The newer, wilder cells created by another mutation
are able to push their way through the epithelial
tissue's basement membrane, which is a meshwork of
protein that normally creates a barrier. The invasive
cells in this tumour are no longer contained.
At this point the cancer is still too small to be
Often during the development of earlier stages of the
tumour, or perhaps by the time the tumour has broken
through the basement membrane (as pictured above),
angiogenesis takes place. Angiogenesis is the recruitment
of blood vessels from the network of neighbouring vessels.
Without blood and the nutrients it carries, a tumour
would be unable to continue growing. With the new blood
supply, however, the growth of the tumour accelerates; it
soon contains thousand million cells and, now the size of a
small grape, is large enough to be detected as a lump.
9.Invasion and dispersal
The tumour has now invaded the tissue beyond the
Individual cells from the tumour enter into the
network of newly formed blood vessels, using these
vessels as highways by which they can move to other
parts of the body. A tumour as small as a gram can
send out a million tumour cells into blood vessels a
10. Tumour cells
travel - metastasis
What makes most
tumours so lethal is
their ability to
metastasize -- that is,
establish new tumour
sites at other locations
throughout the body.
Metastasis is now
underway, as tumour
cells from the original
cancer growth travel
throughout the body.
Most of these cells will
die soon after entering
the blood or lymph
To form a secondary tumour, a tumour cell needs
to leave the vessel system and invade tissue. The cell
must attach itself to a vessel's wall. Once this is
done, it can work its way through the vessel and enter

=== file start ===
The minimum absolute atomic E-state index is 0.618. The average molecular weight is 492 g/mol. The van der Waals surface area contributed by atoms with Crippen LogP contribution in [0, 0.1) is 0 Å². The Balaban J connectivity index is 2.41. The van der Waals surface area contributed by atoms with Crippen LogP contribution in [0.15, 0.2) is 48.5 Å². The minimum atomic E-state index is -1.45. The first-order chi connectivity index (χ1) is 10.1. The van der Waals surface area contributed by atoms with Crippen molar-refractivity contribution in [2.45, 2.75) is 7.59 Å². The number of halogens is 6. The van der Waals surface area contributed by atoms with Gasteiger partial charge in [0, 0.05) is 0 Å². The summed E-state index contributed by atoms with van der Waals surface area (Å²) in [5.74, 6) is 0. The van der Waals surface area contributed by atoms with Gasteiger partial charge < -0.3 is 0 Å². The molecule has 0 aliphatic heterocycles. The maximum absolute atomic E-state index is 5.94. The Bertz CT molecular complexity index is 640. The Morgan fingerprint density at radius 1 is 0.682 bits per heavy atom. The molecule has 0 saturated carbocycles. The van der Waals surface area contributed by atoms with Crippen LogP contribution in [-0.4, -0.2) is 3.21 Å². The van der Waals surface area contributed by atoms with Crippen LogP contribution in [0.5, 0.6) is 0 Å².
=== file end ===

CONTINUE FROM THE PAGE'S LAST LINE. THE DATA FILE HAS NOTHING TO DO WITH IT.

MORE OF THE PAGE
Although perhaps less than one in 10,000 tumour
cells will survive long enough to establish a new
tumour site, a few survivors can escape and initiate
new colonies of the cancer.
Types of cancer
Blood Cancer: The cells in the bone marrow that give rise to
red blood cells, white blood cells, and platelets can sometimes
become cancerous. These cancers are leukemia or lymphoma.
Bone Cancer: Bone cancer is a relatively rare type of cancer
that can affect both children and adults, but primarily affects
children and teens.
Brain Cancer: Brain tumors can be malignant (cancerous) or
benign (non-cancerous). They affect both children and adults.
Malignant brain tumors don't often spread beyond the brain.
However, other types of cancer have the ability to spread to
Breast Cancer: Breast cancer is a common type of cancer that
affects women and much less commonly, men. More than
200,000 women are diagnosed with breast cancer.
Types of cancer
Digestive/Gastrointestinal Cancers This is a broad category of cancer
that affects everything from the esophagus to the anus. Each type is
specific and has its own symptoms, causes, and treatments.
Eye Cancer: Like other organs in the human body, the eyes are
vulnerable to cancer as well. Eye cancer can affect both children and
Endocrine Cancers: The endocrine system is an instrumental part of the
body that is responsible for glandular and hormonal activity. Thyroid
cancer is the most common of the endocrine cancer types and generally,
the least fatal.
Genitourinary Cancers: These types of cancer affect the male genitalia
and urinary tract.
Gynecologic Cancers: This group of cancer types affect the organs of
the female reproductive system. Specialized oncologists called
gynecologic oncologists are recommended for treating gynecologic
Types of cancer
Head and Neck Cancer: Most head and neck cancers affect moist
mucosal surfaces of the head and neck, like the mouth, throat, and nose.
Causes of head and neck cancer vary, but cigarette smoking plays a role.
Respiratory Cancers: Cigarette smoking is the primary cause for
cancer affecting the respiratory system. Exposure to asbestos is also a
Skin Cancers: Non-melanoma skin cancer is the most common type of
cancer among men and women. Exposure to the UV rays of the sun is the
primary cause for non-melanoma skin cancer and also melanoma.